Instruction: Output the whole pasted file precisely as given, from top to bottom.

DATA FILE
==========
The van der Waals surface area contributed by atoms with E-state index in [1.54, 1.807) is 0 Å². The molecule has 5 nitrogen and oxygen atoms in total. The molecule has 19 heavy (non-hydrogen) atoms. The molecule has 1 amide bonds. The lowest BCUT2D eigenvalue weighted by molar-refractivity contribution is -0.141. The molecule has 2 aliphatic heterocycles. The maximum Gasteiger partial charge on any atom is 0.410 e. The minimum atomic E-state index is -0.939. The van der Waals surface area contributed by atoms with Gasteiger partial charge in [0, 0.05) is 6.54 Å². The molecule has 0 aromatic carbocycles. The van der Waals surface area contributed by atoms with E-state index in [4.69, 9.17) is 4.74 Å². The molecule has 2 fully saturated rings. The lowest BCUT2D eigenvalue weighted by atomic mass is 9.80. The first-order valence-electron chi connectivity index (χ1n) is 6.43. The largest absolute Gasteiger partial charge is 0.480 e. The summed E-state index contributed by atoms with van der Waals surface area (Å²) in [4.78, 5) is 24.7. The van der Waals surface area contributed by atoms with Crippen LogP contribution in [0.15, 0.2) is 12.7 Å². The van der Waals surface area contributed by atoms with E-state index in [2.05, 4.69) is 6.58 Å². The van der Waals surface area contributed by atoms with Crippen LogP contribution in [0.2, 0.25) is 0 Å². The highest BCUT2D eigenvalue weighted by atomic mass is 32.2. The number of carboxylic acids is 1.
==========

The van der Waals surface area contributed by atoms with E-state index in [1.54, 1.807) is 0 Å². The molecule has 5 nitrogen and oxygen atoms in total. The molecule has 19 heavy (non-hydrogen) atoms. The molecule has 1 amide bonds. The lowest BCUT2D eigenvalue weighted by molar-refractivity contribution is -0.141. The molecule has 2 aliphatic heterocycles. The maximum Gasteiger partial charge on any atom is 0.410 e. The minimum atomic E-state index is -0.939. The van der Waals surface area contributed by atoms with Gasteiger partial charge in [0, 0.05) is 6.54 Å². The molecule has 0 aromatic carbocycles. The van der Waals surface area contributed by atoms with E-state index in [4.69, 9.17) is 4.74 Å². The molecule has 2 fully saturated rings. The lowest BCUT2D eigenvalue weighted by atomic mass is 9.80. The first-order valence-electron chi connectivity index (χ1n) is 6.43. The largest absolute Gasteiger partial charge is 0.480 e. The summed E-state index contributed by atoms with van der Waals surface area (Å²) in [4.78, 5) is 24.7. The van der Waals surface area contributed by atoms with Crippen LogP contribution in [0.15, 0.2) is 12.7 Å². The van der Waals surface area contributed by atoms with E-state index in [2.05, 4.69) is 6.58 Å². The van der Waals surface area contributed by atoms with Crippen LogP contribution in [0.2, 0.25) is 0 Å². The highest BCUT2D eigenvalue weighted by atomic mass is 32.2. The number of carboxylic acids is 1.